SYDNEY: Australia's Victoria state on Wednesday (Sep 16) said the daily rise in infections in its coronavirus hot spot of Melbourne has eased further, setting it on course to relax an extended hard lockdown in the city by the end of the month.
Average cases over the last two weeks in Melbourne, the state's largest city, fell below 50, health authorities said, within the target range for the state to ease more curbs.
Construction sites, manufacturing plants, warehouses and childcare facilities can reopen, allowing more than 100,000 workers to return to their jobs, if the 14-day rolling average is under 50 cases as of Sep 28.
However, people will still be limited to moving around in a 5km radius around home and only allowed outside for two hours a day for exercise, with a curfew from 9pm to 5am.
The state has set a much tougher target of a 14-day average of five cases for lifting a nightly curfew, allowing people out of home for more than two hours a day, and reopening more businesses in Melbourne from Oct 26.
"We have to see this through. We absolutely do. Because if we get ourselves in a situation where frustration gets the better of us ... then we can open, but we won't stay open for very long," Victoria State Premier Daniel Andrews told reporters.
STRINGENT CURBS LED TO LAWSUITS
With daily infections falling to double digits over the last several days from highs of 700 in early August, Victoria state authorities have begun relaxing some lockdown restrictions put in place to contain the virus.
Outdoor gatherings of up to 10 people will be permitted, residents of a household will now be allowed to visit one other home, and cafes will be able to seat up to 50 people outside.
"We have driven case numbers down to very low numbers in regional Victoria. That's taken some time. We stayed the course and now we can open up," Andrews told reporters on Tuesday in Melbourne.
"That should be something that I think inspires confidence and a real sense of hope that the same thing can be achieved to the best of our ability across metropolitan Melbourne."
Melbourne, Australia's second-most populous city, is on an extended hard lockdown until Sep 28.
The stringent curbs in Melbourne have led to three lawsuits against the state, including two class actions blaming the outbreak of Victoria's second wave of infections on the government's poor management of hotel quarantine.
An epidemiologist last month told a judicial inquiry into Victoria's hotel quarantine that nearly all of the state's second wave of cases could be traced back to returned travellers in two hotels in May and June.
Lawyer Tony Carbone has filed a class action on behalf of workers who lost jobs, people who have suffered mentally and those who contracted COVID-19 in Melbourne's second lockdown.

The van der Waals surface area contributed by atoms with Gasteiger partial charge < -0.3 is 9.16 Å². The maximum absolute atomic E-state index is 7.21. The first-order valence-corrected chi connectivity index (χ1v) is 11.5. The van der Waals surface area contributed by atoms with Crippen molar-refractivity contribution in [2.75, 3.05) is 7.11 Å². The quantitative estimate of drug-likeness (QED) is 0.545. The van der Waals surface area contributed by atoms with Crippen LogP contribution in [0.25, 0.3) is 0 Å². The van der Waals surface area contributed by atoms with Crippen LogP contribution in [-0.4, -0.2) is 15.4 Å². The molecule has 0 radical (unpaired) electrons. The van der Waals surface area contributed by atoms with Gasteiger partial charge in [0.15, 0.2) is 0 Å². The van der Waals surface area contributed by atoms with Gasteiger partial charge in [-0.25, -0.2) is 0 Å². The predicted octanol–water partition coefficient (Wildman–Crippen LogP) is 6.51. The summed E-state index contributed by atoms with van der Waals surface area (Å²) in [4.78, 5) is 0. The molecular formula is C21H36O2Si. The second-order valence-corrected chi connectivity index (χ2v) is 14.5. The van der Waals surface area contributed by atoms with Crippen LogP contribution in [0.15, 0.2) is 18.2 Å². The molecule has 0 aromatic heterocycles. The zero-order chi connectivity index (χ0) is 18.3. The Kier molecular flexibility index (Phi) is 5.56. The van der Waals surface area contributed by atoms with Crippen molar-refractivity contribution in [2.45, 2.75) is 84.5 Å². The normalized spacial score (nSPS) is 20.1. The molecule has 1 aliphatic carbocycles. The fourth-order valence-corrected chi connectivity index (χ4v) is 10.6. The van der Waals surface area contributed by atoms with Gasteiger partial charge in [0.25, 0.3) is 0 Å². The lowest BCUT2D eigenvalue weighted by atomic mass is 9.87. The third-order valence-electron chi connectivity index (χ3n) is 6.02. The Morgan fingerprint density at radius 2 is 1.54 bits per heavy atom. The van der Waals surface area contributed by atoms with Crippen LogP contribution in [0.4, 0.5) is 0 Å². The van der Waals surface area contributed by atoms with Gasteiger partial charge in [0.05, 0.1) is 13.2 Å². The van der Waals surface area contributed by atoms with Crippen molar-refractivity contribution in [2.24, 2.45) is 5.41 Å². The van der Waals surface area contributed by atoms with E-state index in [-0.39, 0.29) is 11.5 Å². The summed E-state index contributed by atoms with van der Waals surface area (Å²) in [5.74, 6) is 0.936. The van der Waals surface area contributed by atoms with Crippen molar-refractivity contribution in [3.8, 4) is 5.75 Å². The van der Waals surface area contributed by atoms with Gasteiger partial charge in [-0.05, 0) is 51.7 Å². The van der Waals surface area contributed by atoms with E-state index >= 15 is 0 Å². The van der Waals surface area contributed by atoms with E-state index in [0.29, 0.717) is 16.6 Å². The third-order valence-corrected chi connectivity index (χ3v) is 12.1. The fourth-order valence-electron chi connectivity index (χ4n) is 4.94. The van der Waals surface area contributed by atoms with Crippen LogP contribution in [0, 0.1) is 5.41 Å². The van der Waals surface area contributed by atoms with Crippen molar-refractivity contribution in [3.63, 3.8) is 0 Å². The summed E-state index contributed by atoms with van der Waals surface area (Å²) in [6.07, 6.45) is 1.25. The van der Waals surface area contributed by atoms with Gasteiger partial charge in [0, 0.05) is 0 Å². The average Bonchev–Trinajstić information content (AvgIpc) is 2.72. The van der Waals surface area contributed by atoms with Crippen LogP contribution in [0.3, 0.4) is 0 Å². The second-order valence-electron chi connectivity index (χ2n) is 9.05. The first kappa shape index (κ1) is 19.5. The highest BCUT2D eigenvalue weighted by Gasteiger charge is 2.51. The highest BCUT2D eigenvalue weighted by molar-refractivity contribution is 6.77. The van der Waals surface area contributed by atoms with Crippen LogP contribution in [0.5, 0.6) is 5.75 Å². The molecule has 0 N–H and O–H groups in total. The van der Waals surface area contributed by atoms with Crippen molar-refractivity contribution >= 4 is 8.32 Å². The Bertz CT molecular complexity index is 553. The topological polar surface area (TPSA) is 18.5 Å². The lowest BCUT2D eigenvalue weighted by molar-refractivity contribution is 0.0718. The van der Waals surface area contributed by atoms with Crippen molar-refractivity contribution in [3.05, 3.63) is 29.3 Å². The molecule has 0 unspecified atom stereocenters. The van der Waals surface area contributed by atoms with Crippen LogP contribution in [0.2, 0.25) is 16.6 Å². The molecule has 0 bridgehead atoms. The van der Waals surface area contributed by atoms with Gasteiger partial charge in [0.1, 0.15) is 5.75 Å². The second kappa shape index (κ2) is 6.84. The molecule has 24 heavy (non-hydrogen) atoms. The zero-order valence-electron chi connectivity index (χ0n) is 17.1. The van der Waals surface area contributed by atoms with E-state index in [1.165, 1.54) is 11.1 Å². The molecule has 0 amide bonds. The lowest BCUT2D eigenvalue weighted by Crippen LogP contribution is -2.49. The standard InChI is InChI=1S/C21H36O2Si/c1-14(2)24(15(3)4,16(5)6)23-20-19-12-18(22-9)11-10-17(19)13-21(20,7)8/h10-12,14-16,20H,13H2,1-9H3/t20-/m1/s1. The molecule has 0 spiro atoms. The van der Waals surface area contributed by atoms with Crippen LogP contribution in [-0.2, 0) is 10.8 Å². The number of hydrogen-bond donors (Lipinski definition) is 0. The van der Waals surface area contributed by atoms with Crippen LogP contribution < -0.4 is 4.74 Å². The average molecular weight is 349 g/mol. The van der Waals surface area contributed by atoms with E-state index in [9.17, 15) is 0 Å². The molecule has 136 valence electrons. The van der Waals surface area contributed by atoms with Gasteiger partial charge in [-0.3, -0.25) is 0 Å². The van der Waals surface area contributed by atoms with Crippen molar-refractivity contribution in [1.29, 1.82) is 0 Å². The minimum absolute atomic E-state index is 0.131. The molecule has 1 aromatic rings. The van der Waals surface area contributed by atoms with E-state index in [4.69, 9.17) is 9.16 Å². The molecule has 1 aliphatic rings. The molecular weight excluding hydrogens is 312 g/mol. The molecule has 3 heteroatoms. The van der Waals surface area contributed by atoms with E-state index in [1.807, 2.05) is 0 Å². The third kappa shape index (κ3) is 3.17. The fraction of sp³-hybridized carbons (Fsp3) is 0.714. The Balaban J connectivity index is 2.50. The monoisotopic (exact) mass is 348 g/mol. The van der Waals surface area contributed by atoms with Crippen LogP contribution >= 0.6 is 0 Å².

"The class of people we are representing find themselves in the predicament they're in because of the government's mishandling of the returned travellers and bungled hotel quarantine programme," said Carbone.
MOST CASES TRACED BACK TO RETURNED TRAVELLERS
Australia has reported nearly 26,800 coronavirus cases and 824 deaths, with Victoria accounting for the bulk of both.
On Wednesday, Victoria state authorities said eight people died from COVID-19 in the last 24 hours and 42 new cases were confirmed, the same number of infections reported a day earlier.
The second most populous state had a day earlier reported no deaths from COVID-19 for the first time in more than two months.
Most of the country's cases have been traced back to returned travellers. Daily limits have been imposed on the number allowed to return from overseas and arrivals must quarantine in a hotel for 14 days.
However, with 25,000 Australians stranded overseas, the national government on Wednesday pressed states to raise caps and open up regional airports to international flights, so a further 2,000 a week could return, raising the weekly total to 6,000.
"I want to make sure that more Australians can return home. There are some heart-wrenching stories," Deputy Prime Minister Michael McCormack said.
In a further hit due to the tight borders, Australian National University in Canberra said it needed to axe 215 jobs on top of 250 already cut to reduce costs, and the University of New South Wales said it would have to shed 256 jobs, taking it to a total of 493 cuts this year.
The country's universities depend heavily on fee-paying international students, many of whom have been unable to enter Australia since March.